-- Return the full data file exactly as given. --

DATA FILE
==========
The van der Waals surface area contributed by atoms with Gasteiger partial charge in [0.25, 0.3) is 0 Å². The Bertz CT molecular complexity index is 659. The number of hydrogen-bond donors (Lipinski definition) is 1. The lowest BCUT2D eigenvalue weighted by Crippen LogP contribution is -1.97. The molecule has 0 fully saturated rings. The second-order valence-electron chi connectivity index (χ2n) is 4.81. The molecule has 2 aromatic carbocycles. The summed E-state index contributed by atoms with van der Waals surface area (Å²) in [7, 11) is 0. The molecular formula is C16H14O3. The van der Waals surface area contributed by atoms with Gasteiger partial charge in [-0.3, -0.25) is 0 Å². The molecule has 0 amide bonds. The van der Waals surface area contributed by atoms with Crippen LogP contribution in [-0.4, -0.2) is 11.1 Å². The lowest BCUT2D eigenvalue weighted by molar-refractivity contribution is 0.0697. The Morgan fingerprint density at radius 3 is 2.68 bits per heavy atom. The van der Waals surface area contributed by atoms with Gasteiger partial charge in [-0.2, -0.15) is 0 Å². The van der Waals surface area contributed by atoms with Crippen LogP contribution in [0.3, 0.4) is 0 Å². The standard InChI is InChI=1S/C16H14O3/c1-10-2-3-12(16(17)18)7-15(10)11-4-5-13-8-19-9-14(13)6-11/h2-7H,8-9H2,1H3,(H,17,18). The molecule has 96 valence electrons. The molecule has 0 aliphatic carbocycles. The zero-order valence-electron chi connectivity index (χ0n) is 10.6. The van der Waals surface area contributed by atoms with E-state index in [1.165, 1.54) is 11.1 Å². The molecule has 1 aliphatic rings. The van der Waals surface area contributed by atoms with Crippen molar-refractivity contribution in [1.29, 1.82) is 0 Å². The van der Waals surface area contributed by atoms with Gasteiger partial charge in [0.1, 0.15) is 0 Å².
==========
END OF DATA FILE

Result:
The van der Waals surface area contributed by atoms with Gasteiger partial charge in [0.25, 0.3) is 0 Å². The Bertz CT molecular complexity index is 659. The number of hydrogen-bond donors (Lipinski definition) is 1. The lowest BCUT2D eigenvalue weighted by Crippen LogP contribution is -1.97. The molecule has 0 fully saturated rings. The second-order valence-electron chi connectivity index (χ2n) is 4.81. The molecule has 2 aromatic carbocycles. The summed E-state index contributed by atoms with van der Waals surface area (Å²) in [7, 11) is 0. The molecular formula is C16H14O3. The van der Waals surface area contributed by atoms with Gasteiger partial charge in [-0.3, -0.25) is 0 Å². The molecule has 0 amide bonds. The van der Waals surface area contributed by atoms with Crippen LogP contribution in [-0.4, -0.2) is 11.1 Å². The lowest BCUT2D eigenvalue weighted by molar-refractivity contribution is 0.0697. The Morgan fingerprint density at radius 3 is 2.68 bits per heavy atom. The van der Waals surface area contributed by atoms with Gasteiger partial charge in [-0.2, -0.15) is 0 Å². The van der Waals surface area contributed by atoms with Crippen LogP contribution in [0.3, 0.4) is 0 Å². The standard InChI is InChI=1S/C16H14O3/c1-10-2-3-12(16(17)18)7-15(10)11-4-5-13-8-19-9-14(13)6-11/h2-7H,8-9H2,1H3,(H,17,18). The molecule has 96 valence electrons. The molecule has 0 aliphatic carbocycles. The zero-order valence-electron chi connectivity index (χ0n) is 10.6. The van der Waals surface area contributed by atoms with E-state index in [1.165, 1.54) is 11.1 Å². The molecule has 1 aliphatic rings. The van der Waals surface area contributed by atoms with Crippen molar-refractivity contribution in [1.29, 1.82) is 0 Å². The van der Waals surface area contributed by atoms with Gasteiger partial charge in [0.1, 0.15) is 0 Å².